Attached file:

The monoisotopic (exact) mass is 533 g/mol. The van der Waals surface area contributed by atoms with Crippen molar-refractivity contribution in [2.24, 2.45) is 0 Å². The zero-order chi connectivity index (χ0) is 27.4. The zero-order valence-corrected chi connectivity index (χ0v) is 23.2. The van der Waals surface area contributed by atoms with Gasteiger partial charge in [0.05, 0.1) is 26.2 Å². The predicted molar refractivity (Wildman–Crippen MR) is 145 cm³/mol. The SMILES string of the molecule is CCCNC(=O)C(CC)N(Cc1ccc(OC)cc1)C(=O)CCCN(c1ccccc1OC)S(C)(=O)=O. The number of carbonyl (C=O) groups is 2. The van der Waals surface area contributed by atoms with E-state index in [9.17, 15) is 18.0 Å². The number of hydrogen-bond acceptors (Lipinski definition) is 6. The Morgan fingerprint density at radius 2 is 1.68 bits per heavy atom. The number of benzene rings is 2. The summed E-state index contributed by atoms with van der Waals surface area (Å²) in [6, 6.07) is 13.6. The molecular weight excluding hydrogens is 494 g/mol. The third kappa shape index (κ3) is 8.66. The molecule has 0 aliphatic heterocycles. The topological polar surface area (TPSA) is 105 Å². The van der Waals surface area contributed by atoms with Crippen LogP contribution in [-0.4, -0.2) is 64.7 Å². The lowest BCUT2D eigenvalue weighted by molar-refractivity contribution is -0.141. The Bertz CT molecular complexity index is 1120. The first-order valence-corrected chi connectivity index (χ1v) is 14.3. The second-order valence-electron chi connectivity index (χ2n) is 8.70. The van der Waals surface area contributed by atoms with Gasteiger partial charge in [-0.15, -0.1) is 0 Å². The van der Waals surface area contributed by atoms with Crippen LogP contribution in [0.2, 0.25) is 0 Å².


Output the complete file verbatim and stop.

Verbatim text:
The monoisotopic (exact) mass is 533 g/mol. The van der Waals surface area contributed by atoms with Crippen molar-refractivity contribution in [2.24, 2.45) is 0 Å². The zero-order chi connectivity index (χ0) is 27.4. The zero-order valence-corrected chi connectivity index (χ0v) is 23.2. The van der Waals surface area contributed by atoms with Gasteiger partial charge in [0.05, 0.1) is 26.2 Å². The predicted molar refractivity (Wildman–Crippen MR) is 145 cm³/mol. The SMILES string of the molecule is CCCNC(=O)C(CC)N(Cc1ccc(OC)cc1)C(=O)CCCN(c1ccccc1OC)S(C)(=O)=O. The number of carbonyl (C=O) groups is 2. The van der Waals surface area contributed by atoms with E-state index in [9.17, 15) is 18.0 Å². The number of hydrogen-bond acceptors (Lipinski definition) is 6. The Morgan fingerprint density at radius 2 is 1.68 bits per heavy atom. The number of benzene rings is 2. The summed E-state index contributed by atoms with van der Waals surface area (Å²) in [6, 6.07) is 13.6. The molecular weight excluding hydrogens is 494 g/mol. The third kappa shape index (κ3) is 8.66. The molecule has 0 aliphatic heterocycles. The topological polar surface area (TPSA) is 105 Å². The van der Waals surface area contributed by atoms with Crippen LogP contribution in [-0.4, -0.2) is 64.7 Å². The lowest BCUT2D eigenvalue weighted by molar-refractivity contribution is -0.141. The Bertz CT molecular complexity index is 1120. The first-order valence-corrected chi connectivity index (χ1v) is 14.3. The second-order valence-electron chi connectivity index (χ2n) is 8.70. The van der Waals surface area contributed by atoms with Gasteiger partial charge in [-0.15, -0.1) is 0 Å². The van der Waals surface area contributed by atoms with Crippen LogP contribution in [0.2, 0.25) is 0 Å².